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Roots of Silver turns heirlooms into jewelry

Transforming silverware and other items helps give new life to pieces that are rarely used

Terry Rathbun, of Roots of Silver, crafts antique

Terry Rathbun, of Roots of Silver, crafts antique silverware into pieces of jewelry. Photo Credit: TNS / Dan Pelle

Cutting apart an heirloom 1940s-era Queen Bess silverware set can bring on the nerves.

At the same time, crafting something new out of an old piece can revive vintage items that might otherwise remain stored out of sight.

After her mother-in-law’s death about five years ago, Terry Rathbun repurposed parts of a family Queen Bess collection into pendants now worn by her husband’s four sisters. The pieces had intricate, carved designs on handles that were incorporated into the jewelry.

“I cut pendants for each of his sisters from her silverware, to kind of look like angel wings,” Rathbun said.

“It was really emotional when I gave them. I think that’s the connection between the old silverware, and you’ve got memories around it. No one wanted to use the silverware, but pendants are something they could wear.”

Rathbun is co-owner of Roots of Silver, a Liberty Lake, Washington, business that regularly turns vintage silverware into handcrafted pieces for sale. Items range from key chains and jewelry to wineglass charms.

She and her husband, Mark, are both 59. During her husband’s youth, the Queen Bess pieces adorned the family’s table for special meals, but trends today have moved to more casual, dishwasher-friendly dining. The pieces likely would have sat unused in a drawer, Rathbun said.

Repurposing different types of heirlooms, such as sewing a pillow from grandmother’s lace tablecloth or creating art from old China, offers another path to preserving memories or a sentimental attachment.

Transformed into something for everyday use, they’re still a link to grandma, an uncle or another loved one. It can also be therapeutic to create something new, said Spokane’s DeAnne Wilfong, whose son died this past summer.

Her daughter-in-law had a friend make quilts and memory pillows from her son’s old fishing shirts.

Wilfong said dealing with sentimental items often is the most difficult challenge when downsizing after a death or when cleaning out one’s own closets.

“Repurposing adds a positive focus,” she said. “It’s so therapeutic and not only fun, but it’s also repurposing with a purpose as we try to deal with sentimental things that we don’t really have a way to use. It’s an ‘aha’ moment, that I can make something wonderful.”

Jodi Hoffman’s mother was downsizing and almost gave away some 80 souvenir spoons collected from years of travel. Hoffman grabbed the collection until she could think about what to do with them.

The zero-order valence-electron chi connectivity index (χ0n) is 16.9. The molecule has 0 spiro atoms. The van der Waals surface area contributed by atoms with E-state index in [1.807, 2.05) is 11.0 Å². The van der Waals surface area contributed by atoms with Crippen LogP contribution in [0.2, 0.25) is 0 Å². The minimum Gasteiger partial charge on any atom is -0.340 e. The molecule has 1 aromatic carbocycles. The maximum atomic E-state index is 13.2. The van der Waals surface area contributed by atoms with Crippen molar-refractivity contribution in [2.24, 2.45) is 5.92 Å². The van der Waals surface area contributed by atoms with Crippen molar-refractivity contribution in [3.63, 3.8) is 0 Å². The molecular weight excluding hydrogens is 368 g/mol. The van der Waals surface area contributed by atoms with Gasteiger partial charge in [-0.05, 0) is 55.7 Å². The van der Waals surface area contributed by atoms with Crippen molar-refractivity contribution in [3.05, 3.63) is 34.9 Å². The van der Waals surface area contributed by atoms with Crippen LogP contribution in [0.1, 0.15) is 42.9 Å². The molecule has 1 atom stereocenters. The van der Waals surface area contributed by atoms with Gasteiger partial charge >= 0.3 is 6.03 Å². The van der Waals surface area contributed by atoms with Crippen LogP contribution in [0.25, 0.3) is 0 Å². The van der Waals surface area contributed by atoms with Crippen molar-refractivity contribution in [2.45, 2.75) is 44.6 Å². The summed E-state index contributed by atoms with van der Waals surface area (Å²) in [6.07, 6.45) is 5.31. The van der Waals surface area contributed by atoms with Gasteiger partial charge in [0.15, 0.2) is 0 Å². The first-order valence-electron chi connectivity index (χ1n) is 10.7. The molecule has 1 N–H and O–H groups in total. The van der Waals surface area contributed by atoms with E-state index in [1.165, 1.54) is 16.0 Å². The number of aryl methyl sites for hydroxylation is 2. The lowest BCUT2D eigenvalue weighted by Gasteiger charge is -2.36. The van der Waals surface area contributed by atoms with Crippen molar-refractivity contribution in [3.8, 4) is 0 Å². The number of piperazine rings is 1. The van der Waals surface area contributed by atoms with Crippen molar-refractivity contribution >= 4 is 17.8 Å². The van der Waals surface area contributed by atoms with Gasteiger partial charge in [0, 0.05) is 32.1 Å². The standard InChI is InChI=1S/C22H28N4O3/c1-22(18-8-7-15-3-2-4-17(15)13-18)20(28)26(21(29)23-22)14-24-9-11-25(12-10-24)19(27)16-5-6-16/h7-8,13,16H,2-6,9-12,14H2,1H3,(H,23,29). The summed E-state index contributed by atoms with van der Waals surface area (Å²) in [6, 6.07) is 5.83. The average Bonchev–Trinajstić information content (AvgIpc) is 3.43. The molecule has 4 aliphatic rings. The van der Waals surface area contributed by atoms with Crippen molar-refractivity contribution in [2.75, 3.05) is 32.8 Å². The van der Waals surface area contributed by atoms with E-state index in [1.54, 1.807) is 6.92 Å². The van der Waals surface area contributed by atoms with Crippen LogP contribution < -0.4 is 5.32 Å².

The silver spoons had different designs for states or attractions, from the Statue of Liberty to Disneyland. So she thought about turning them into smaller wineglass charms, and Hoffman handed the collection over to Rathbun and Rathbun’s business partner, Anna Henry.

“They took the top of the spoon that said the state or attraction and made wineglass charms out of them,” said Hoffman, a real estate agent and Liberty Lake resident. “A lot of them were actually pictures of the state or attraction. Every charm was different.”

As gifts, two sisters and her mom received 20 charms each, and she kept around that same amount.

“We had a girls’ night out, and then I gave them their gifts,” she said. “None of us wanted them really as the spoons, but you’d hate to see something mom collected for so many years with so many memories just donated or given away outside the family. This way, we can all enjoy them.”

The Roots of Silver co-owners try to research history about family pieces, including a pattern’s name and decade of manufacturing. Henry and Rathbun will include that information on a card packaged with the repurposed items.

At shows, they do hear people lament that they don’t use the family’s vintage flatware anymore.

“Our lifestyles have changed,” Henry said. “We typically don’t sit down for fancy meals with China and silverware. People don’t want to keep the true sterling polished. I think people have guilt about getting rid of it and, at the same time, they feel bad it’s stuck in a drawer.”

Rathbun has worked with decades-old flatware originally made in countries such as Poland and Sweden. Most of the pieces are silver-plated, as opposed to solid sterling.

“We’ve done some sets with sterling that’s pure silver, but you don’t see that as often because it was really expensive.”

Even inexpensive tangible items can get repurposed. Wilfong’s daughter-in-law also made her a necklace that has some of the flowers from her son’s memorial.

“I don’t have to keep the box of dried flowers,” Wilfong said. “I can keep this, and it’s always close to my heart.”

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